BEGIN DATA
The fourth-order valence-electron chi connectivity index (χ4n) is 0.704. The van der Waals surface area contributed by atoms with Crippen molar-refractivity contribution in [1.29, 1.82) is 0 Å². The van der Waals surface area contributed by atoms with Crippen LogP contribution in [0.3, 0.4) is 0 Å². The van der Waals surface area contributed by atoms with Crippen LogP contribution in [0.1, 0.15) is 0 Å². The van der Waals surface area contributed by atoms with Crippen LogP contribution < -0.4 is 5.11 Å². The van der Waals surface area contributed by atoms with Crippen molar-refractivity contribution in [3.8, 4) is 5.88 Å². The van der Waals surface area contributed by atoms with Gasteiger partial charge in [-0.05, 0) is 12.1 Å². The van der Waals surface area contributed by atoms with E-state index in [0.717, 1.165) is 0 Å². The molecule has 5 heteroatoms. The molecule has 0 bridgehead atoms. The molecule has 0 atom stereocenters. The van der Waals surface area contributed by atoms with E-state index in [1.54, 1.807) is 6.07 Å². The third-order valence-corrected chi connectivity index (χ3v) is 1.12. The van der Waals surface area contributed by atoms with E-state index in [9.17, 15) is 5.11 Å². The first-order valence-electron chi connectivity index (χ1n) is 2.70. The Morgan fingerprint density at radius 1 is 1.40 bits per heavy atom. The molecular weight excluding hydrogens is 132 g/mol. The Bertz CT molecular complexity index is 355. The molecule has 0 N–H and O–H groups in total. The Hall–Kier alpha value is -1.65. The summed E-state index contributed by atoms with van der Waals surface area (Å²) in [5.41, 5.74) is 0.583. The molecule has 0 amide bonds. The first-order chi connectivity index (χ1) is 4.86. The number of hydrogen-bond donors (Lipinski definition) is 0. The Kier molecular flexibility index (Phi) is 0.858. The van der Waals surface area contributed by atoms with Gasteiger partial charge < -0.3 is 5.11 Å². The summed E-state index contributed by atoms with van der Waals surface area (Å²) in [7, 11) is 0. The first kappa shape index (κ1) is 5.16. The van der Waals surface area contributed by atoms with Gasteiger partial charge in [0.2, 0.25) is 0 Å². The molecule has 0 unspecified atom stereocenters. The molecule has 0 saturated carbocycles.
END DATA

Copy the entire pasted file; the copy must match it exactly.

The fourth-order valence-electron chi connectivity index (χ4n) is 0.704. The van der Waals surface area contributed by atoms with Crippen molar-refractivity contribution in [1.29, 1.82) is 0 Å². The van der Waals surface area contributed by atoms with Crippen LogP contribution in [0.3, 0.4) is 0 Å². The van der Waals surface area contributed by atoms with Crippen LogP contribution in [0.1, 0.15) is 0 Å². The van der Waals surface area contributed by atoms with Crippen LogP contribution < -0.4 is 5.11 Å². The van der Waals surface area contributed by atoms with Crippen molar-refractivity contribution in [3.8, 4) is 5.88 Å². The van der Waals surface area contributed by atoms with Gasteiger partial charge in [-0.05, 0) is 12.1 Å². The van der Waals surface area contributed by atoms with E-state index in [0.717, 1.165) is 0 Å². The molecule has 5 heteroatoms. The molecule has 0 bridgehead atoms. The molecule has 0 atom stereocenters. The van der Waals surface area contributed by atoms with E-state index in [1.54, 1.807) is 6.07 Å². The third-order valence-corrected chi connectivity index (χ3v) is 1.12. The van der Waals surface area contributed by atoms with E-state index in [9.17, 15) is 5.11 Å². The first-order valence-electron chi connectivity index (χ1n) is 2.70. The Morgan fingerprint density at radius 1 is 1.40 bits per heavy atom. The molecular weight excluding hydrogens is 132 g/mol. The Bertz CT molecular complexity index is 355. The molecule has 0 N–H and O–H groups in total. The Hall–Kier alpha value is -1.65. The summed E-state index contributed by atoms with van der Waals surface area (Å²) in [5.41, 5.74) is 0.583. The molecule has 0 amide bonds. The first-order chi connectivity index (χ1) is 4.86. The number of hydrogen-bond donors (Lipinski definition) is 0. The Kier molecular flexibility index (Phi) is 0.858. The van der Waals surface area contributed by atoms with Gasteiger partial charge < -0.3 is 5.11 Å². The summed E-state index contributed by atoms with van der Waals surface area (Å²) in [7, 11) is 0. The first kappa shape index (κ1) is 5.16. The van der Waals surface area contributed by atoms with Gasteiger partial charge in [0.2, 0.25) is 0 Å². The molecule has 0 unspecified atom stereocenters. The molecule has 0 saturated carbocycles.